Silage consists of 68% moisture and 32% dry matter. Its crude protein content is 7.2%, and it has a metabolizable energy of 9.3 MJ/kg DM. Hay has a much higher dry matter content (89%), but provides only 8.5 MJ/kg DM of metabolizable energy.
As the table shows, bread provides 1.5 times more energy and almost two times as many proteins than silage. This is important when calculating bread feed ratio for all cattle, but especially so when feeding milk cattle.
In fact, a higher amount of protein stimulates milk production and can increase the yield of dairy cows. Pregnant cows and mothers with calves may also benefit from a bread-based diet.
Bread-Fed Cattle Metabolism And Milk Production
Using bread and bakery by-products in cattle feed has been a trending topic in the past decades.
Scientists studied the effects of such a diet on dairy cattle metabolism and milk production, and concluded that replacing unprocessed grains with bread and other baked goods could be a good idea.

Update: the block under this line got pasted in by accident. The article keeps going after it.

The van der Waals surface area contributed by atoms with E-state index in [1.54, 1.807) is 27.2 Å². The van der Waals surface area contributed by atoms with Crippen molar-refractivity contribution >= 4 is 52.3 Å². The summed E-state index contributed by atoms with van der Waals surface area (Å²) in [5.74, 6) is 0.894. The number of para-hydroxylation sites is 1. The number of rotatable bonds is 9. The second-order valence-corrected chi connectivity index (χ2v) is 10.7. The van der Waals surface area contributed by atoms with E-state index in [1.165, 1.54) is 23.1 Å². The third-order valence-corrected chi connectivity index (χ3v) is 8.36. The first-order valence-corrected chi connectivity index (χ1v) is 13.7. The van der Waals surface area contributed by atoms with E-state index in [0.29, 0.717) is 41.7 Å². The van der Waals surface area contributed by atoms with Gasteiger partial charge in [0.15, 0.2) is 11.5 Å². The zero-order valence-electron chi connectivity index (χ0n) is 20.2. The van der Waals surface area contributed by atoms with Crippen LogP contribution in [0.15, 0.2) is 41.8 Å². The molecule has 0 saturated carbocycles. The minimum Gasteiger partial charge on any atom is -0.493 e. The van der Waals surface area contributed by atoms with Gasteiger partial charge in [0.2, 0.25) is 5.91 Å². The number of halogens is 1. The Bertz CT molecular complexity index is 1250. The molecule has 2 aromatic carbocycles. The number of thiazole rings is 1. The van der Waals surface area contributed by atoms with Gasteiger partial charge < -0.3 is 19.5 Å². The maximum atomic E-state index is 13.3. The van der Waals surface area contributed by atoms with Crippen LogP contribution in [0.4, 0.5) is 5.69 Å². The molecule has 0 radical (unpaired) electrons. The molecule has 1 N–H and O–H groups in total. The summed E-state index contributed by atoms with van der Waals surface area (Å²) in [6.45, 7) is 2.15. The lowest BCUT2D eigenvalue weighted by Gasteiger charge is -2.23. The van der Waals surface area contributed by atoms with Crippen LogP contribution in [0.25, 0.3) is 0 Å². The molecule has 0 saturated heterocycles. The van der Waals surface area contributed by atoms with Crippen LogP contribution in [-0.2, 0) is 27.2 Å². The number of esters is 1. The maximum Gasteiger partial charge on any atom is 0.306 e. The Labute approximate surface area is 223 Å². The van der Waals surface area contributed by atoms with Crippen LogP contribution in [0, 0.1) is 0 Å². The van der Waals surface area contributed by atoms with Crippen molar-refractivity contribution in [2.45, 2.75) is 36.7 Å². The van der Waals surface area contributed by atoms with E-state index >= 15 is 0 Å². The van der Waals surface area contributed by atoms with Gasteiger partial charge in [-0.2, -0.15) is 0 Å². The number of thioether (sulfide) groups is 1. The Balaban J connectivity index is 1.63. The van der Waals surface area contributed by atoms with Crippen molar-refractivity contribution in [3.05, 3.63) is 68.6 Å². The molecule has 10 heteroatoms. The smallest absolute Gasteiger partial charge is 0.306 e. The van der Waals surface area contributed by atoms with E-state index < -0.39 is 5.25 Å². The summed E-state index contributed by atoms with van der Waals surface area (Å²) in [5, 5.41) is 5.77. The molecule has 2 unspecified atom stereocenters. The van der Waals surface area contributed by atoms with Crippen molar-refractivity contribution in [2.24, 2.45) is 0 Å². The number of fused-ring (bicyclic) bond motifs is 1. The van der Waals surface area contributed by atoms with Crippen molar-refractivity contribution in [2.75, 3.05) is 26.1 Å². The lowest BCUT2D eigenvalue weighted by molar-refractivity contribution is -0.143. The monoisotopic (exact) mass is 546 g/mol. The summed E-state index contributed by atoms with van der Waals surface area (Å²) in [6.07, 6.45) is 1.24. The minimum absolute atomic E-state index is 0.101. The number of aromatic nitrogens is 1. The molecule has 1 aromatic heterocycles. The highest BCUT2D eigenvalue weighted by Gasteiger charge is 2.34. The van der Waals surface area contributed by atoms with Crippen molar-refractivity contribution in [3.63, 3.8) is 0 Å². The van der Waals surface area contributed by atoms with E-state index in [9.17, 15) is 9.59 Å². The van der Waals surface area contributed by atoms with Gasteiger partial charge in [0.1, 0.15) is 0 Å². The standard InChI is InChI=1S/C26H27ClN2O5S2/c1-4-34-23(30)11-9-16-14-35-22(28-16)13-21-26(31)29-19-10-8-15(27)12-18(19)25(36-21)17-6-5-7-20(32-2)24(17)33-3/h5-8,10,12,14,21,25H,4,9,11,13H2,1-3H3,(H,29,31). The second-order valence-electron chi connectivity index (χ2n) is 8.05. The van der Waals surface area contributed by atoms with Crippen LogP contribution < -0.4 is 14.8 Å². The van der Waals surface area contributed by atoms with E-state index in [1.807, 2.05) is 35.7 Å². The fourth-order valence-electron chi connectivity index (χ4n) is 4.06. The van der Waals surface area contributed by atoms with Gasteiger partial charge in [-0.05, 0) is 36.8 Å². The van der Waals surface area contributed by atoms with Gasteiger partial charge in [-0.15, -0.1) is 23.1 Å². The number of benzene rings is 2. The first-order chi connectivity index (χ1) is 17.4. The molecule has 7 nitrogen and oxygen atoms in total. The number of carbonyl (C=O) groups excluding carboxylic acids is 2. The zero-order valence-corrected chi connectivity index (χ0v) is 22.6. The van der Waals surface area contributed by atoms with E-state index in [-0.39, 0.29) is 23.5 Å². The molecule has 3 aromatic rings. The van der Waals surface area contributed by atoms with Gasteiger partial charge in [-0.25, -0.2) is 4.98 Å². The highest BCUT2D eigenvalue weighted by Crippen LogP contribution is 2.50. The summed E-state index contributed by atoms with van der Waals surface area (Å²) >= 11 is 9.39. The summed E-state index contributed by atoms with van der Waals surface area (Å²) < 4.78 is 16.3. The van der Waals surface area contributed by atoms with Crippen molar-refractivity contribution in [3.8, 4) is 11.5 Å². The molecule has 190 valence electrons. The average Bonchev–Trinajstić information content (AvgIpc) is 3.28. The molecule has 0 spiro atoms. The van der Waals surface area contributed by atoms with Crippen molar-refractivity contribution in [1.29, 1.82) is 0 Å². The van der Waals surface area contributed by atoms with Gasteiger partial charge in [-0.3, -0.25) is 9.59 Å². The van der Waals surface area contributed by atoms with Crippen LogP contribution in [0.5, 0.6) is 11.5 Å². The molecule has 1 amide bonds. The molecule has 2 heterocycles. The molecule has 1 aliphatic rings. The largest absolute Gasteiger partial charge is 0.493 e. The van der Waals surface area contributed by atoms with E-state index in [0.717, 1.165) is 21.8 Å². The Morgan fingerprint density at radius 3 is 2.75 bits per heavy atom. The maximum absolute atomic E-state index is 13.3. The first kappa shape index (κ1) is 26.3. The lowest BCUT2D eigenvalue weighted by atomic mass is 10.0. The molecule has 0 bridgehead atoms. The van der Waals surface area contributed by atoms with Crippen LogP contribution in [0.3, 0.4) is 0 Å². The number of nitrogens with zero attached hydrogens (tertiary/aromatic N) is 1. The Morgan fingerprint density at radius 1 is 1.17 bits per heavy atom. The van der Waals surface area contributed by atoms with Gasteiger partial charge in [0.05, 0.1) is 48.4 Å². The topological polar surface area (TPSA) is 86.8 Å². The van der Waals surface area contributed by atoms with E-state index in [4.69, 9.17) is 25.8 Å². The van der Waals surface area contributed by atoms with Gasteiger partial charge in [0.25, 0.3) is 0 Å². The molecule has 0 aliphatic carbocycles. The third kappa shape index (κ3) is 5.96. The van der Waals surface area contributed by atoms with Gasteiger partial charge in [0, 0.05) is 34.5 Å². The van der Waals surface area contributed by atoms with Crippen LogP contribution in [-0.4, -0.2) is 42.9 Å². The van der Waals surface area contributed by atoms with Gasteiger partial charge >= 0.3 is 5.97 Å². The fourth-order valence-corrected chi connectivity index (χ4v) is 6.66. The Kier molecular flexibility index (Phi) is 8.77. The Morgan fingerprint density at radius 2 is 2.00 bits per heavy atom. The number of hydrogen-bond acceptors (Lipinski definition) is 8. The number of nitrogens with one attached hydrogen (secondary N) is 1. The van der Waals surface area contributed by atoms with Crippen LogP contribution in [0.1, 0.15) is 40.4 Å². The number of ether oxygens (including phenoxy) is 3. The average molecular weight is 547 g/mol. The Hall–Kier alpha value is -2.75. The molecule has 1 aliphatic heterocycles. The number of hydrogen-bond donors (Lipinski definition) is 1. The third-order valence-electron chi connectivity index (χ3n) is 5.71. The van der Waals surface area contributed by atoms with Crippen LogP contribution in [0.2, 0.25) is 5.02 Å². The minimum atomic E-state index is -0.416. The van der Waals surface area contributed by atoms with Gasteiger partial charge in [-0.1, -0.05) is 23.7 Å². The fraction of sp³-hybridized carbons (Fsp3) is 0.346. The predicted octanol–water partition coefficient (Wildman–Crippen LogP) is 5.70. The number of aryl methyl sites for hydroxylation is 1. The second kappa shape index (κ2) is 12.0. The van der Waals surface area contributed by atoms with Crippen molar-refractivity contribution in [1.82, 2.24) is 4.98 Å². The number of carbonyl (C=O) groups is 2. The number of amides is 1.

The study focused on the introduction of unsold bakery products into the cattle diet, excluding wheat and triticale from the feed.
Cows were divided into a control group and two experimental groups, one fed with a meal including 15% bakery products, while the other group with a meal including 30% bakery products (sliced bread, cookies, dough, cakes, etc.).
All feeds included 25% grass silage and 25% corn silage.
The control group feed contained wheat and triticale and no baked goods. The 30% group feed only included bakery products – no unprocessed wheat and triticale.
Not only did a diet rich in bakery products improve the metabolic processes of cattle, decreasing the concentration of starch but increasing the value of lipogenic precursors, but it actually improved milk quality.
Cows in the 30% bakery products group had a milk yield of 35.1 liters of milk per day, 4.5 liters more compared to the control group. The milk was also richer in fat but lower in lactose; thus, more digestible for humans.
According to the study, the inclusion of bakery products in cattle diets also lowered the risk of rumen acidosis.
What Kind Of Bread Can Cows Eat?
There aren’t any contraindications regarding the type of bread cows can eat.